Ka-sha ties up with Kerala’s weavers to explore a fresh narrative for khadi in her Pre-Fall ’19 line
Contemporary and sustainable — when it comes to describing the aesthetics of Ka-sha, Karishma Shahani Khan’s lexicon is peppered with these words. Belonging to the newest generation of urban fashion houses dabbling with khadi, the 30-year-old’s approach to textile design is rooted in its wearability—both, as part of an everyday wardrobe or as occasionwear—thus, allowing the Gandhian fabric to break out of its stereotypical image. “If we, as individual designers, apply our philosophies to the same fabric, there can be multiple iterations of the same thing. That’s what makes interacting with indigenous crafts so much more fun today,” begins Karishma, whose newest Pre-Fall’19 line, Aakar uses khadi woven at the Chendamangalam cluster in Kerala.
Reinterpreting Indian fashion, ever since the inception of her brand in 2011, the Pune-based designer’s penchant lies between marrying traditionally Indian hues and fabrics with quirky silhouettes.
Earlier, having worked with Chendamangalam as part of a rehabilitation initiative by Save The Loom during the Kochi Biennale in 2018, the choice of fabric for her new line was obvious. “We had already interacted with the fabric so much that we recognised its versatility and ability to work for our collection. After all, we, as a brand, are always talking about handlooms and working with handwoven cottons that are easy to wear in India.”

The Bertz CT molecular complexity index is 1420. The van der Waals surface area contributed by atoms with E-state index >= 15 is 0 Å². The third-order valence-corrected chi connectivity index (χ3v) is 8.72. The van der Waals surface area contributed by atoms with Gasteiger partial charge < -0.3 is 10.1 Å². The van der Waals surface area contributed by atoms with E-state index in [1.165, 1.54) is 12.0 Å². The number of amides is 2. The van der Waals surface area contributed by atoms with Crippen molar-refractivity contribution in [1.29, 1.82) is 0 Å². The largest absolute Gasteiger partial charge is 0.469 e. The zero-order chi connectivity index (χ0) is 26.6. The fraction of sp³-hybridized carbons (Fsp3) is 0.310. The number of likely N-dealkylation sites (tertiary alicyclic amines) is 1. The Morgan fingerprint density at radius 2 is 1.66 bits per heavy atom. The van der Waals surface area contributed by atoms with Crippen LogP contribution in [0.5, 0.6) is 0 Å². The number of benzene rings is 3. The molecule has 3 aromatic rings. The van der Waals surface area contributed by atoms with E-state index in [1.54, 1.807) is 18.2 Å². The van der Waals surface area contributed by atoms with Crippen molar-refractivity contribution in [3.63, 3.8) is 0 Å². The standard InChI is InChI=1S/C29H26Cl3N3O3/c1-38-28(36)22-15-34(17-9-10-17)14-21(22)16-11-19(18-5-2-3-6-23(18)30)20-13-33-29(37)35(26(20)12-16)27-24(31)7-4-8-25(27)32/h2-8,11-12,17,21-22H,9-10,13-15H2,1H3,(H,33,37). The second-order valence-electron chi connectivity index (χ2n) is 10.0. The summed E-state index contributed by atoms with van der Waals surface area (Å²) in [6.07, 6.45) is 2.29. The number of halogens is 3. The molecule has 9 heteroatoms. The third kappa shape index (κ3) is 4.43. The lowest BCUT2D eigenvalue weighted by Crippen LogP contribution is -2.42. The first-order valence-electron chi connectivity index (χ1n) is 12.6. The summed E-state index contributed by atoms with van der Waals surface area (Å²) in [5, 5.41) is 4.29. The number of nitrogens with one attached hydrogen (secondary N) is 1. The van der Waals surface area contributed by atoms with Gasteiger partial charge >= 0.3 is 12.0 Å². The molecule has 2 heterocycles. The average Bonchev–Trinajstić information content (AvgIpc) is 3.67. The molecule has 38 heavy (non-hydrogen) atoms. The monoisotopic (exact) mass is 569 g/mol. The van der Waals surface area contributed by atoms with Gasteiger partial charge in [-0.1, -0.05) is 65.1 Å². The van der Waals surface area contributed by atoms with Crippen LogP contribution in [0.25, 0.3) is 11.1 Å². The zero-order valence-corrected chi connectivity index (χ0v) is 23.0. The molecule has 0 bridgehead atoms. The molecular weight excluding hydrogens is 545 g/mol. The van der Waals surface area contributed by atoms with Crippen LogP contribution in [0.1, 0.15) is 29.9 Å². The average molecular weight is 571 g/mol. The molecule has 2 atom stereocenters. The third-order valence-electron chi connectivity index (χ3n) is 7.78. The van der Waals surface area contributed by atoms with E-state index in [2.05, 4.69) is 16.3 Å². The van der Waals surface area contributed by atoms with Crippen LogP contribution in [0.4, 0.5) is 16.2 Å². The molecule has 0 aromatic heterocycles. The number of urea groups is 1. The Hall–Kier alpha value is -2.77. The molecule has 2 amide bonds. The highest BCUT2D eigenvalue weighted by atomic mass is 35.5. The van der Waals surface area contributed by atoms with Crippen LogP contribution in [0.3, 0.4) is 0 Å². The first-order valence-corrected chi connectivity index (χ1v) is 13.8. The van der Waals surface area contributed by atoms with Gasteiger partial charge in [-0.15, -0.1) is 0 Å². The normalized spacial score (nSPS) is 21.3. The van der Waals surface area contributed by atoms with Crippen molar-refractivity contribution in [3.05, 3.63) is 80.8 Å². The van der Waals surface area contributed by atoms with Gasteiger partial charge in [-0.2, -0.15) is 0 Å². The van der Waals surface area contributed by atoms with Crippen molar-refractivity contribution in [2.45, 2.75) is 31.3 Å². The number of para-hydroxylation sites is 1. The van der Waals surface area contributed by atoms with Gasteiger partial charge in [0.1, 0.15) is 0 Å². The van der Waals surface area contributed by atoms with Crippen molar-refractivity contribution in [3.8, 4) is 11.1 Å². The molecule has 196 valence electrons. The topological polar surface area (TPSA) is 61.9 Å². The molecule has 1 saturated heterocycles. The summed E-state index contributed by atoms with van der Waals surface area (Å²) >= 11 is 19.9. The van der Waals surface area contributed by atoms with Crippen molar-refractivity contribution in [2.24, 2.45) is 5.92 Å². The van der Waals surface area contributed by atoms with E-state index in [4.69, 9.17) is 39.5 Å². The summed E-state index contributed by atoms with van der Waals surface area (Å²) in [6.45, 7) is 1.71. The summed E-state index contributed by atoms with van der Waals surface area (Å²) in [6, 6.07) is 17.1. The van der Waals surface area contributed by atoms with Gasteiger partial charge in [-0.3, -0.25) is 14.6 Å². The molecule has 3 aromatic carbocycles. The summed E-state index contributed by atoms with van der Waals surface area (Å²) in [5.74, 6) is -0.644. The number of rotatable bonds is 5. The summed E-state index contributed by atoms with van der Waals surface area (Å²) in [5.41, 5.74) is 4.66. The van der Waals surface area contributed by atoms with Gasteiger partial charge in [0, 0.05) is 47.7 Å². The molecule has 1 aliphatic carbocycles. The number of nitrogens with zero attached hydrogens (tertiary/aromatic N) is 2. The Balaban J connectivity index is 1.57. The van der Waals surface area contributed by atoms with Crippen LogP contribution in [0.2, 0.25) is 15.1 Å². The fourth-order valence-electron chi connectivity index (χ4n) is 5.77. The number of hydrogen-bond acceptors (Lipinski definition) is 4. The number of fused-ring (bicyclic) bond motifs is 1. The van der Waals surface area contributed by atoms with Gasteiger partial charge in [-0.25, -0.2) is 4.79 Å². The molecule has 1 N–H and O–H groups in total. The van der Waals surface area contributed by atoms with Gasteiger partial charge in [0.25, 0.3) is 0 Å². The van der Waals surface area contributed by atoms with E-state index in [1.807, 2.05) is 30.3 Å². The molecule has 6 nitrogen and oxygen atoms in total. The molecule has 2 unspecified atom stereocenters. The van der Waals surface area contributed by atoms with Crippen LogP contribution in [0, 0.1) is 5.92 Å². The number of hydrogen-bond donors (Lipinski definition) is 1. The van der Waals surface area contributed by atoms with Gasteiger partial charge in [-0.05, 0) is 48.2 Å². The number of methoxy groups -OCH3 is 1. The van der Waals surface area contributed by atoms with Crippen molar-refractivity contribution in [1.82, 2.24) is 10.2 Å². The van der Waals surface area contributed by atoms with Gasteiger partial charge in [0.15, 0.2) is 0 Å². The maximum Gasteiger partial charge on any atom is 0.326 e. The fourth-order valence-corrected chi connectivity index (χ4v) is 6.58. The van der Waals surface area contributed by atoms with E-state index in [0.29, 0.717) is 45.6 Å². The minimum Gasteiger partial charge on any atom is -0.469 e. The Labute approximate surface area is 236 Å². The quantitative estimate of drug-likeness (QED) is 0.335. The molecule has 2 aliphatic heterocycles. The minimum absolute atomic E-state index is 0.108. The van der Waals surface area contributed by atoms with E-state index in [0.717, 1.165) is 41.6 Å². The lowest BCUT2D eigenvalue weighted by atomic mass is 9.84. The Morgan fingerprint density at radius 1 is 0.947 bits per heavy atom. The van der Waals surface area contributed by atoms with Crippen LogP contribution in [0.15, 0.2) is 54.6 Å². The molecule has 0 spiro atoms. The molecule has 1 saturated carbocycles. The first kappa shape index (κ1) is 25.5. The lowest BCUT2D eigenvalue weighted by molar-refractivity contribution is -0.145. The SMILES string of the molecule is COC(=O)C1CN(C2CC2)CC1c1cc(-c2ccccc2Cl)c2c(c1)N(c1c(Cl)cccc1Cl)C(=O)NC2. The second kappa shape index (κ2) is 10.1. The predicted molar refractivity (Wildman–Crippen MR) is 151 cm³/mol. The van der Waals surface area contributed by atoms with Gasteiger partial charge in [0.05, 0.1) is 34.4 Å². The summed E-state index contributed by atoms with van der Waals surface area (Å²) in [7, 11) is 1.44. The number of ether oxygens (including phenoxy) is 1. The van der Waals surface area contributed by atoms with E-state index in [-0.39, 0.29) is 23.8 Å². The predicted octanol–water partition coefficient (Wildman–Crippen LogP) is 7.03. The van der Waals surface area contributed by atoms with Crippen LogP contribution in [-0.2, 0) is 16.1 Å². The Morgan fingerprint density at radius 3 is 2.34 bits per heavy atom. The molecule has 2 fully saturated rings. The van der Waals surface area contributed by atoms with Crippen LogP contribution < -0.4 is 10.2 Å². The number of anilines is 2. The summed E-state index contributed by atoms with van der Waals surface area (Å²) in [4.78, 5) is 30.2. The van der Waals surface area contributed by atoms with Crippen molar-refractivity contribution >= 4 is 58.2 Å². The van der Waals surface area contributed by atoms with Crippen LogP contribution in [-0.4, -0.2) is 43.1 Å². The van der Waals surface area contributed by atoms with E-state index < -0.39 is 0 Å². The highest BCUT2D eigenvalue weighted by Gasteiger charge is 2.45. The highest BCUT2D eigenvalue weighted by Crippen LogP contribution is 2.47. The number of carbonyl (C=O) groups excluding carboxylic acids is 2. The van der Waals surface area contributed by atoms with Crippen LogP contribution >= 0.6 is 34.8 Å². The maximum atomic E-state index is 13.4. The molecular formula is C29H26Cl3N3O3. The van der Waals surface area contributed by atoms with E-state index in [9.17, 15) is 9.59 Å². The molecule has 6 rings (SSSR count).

Set the tone
Featuring pieces made from fabric sourced from the Gandhi Smarak Grama Seva Kendram located 25-km from Kochi, the collection is clamp dyed by master artisans from Ahmedabad and uses shades of red, blue, green, black, purple and white. “The khadi from Chendamangalam is associated with large amounts of white. We have retained the identity of the fabric by maintaining the neutral hue with the addition of a contrast colour.” Characterised by horizontal stripes — the primary motif in Aakar—these coloured stripes, in part imitate the borders of a staple Kasavu sari or mundu.
Get the hang of it
Following a textile-focused approach with this collection, the drapability of the cloth has lent to the free-flowing patterns seen as draped shirts, low crotch pants with flaps, oversized jackets, tiered dresses and more. “The name of the collection, Aakar translates into form. We’ve used a lot of zero waste cutting patterns and worked the silhouettes by folding, pinning and gathering it.”
Admittedly a champion of anti-fit clothing trend, Karishma underlines the need for garments that can seamlessly work for anyone. “We realise that not all of us are dressing up for the red carpet. The idea of
our ensembles is to put the focus on you as a person and how you wear
Retailing on the brand’s website, Aakar is priced at Rs 6,000 upwards.